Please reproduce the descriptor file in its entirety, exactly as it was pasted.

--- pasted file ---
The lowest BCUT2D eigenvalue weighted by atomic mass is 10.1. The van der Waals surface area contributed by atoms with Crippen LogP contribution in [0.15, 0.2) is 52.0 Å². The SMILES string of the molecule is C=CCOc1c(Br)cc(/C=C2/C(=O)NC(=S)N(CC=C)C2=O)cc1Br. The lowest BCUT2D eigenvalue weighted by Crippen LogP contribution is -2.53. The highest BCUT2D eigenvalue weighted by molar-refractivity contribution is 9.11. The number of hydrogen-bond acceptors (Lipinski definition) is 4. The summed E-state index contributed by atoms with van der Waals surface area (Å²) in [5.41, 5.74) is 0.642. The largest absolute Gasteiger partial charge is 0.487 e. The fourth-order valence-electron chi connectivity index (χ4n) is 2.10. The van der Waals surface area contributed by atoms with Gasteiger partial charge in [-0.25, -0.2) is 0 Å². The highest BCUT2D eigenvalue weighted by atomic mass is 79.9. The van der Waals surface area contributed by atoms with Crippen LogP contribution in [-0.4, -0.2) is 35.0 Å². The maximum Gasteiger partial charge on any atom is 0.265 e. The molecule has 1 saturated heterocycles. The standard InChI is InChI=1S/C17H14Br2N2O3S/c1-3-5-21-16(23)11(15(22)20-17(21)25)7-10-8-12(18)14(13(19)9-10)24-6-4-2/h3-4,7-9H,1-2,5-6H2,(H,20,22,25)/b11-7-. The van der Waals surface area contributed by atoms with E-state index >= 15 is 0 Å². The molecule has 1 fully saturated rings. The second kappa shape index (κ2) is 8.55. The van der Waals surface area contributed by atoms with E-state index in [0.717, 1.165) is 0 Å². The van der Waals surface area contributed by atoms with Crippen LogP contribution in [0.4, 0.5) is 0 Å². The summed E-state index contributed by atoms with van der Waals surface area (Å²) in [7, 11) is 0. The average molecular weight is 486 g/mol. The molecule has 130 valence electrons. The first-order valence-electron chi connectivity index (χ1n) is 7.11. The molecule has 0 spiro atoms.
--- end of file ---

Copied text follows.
The lowest BCUT2D eigenvalue weighted by atomic mass is 10.1. The van der Waals surface area contributed by atoms with Crippen LogP contribution in [0.15, 0.2) is 52.0 Å². The SMILES string of the molecule is C=CCOc1c(Br)cc(/C=C2/C(=O)NC(=S)N(CC=C)C2=O)cc1Br. The lowest BCUT2D eigenvalue weighted by Crippen LogP contribution is -2.53. The highest BCUT2D eigenvalue weighted by molar-refractivity contribution is 9.11. The number of hydrogen-bond acceptors (Lipinski definition) is 4. The summed E-state index contributed by atoms with van der Waals surface area (Å²) in [5.41, 5.74) is 0.642. The largest absolute Gasteiger partial charge is 0.487 e. The fourth-order valence-electron chi connectivity index (χ4n) is 2.10. The van der Waals surface area contributed by atoms with Gasteiger partial charge in [-0.25, -0.2) is 0 Å². The highest BCUT2D eigenvalue weighted by atomic mass is 79.9. The van der Waals surface area contributed by atoms with Crippen LogP contribution in [-0.4, -0.2) is 35.0 Å². The maximum Gasteiger partial charge on any atom is 0.265 e. The molecule has 1 saturated heterocycles. The standard InChI is InChI=1S/C17H14Br2N2O3S/c1-3-5-21-16(23)11(15(22)20-17(21)25)7-10-8-12(18)14(13(19)9-10)24-6-4-2/h3-4,7-9H,1-2,5-6H2,(H,20,22,25)/b11-7-. The van der Waals surface area contributed by atoms with E-state index >= 15 is 0 Å². The molecule has 1 fully saturated rings. The second kappa shape index (κ2) is 8.55. The van der Waals surface area contributed by atoms with E-state index in [0.717, 1.165) is 0 Å². The van der Waals surface area contributed by atoms with Crippen LogP contribution in [0.4, 0.5) is 0 Å². The summed E-state index contributed by atoms with van der Waals surface area (Å²) in [7, 11) is 0. The average molecular weight is 486 g/mol. The molecule has 130 valence electrons. The first-order valence-electron chi connectivity index (χ1n) is 7.11. The molecule has 0 spiro atoms.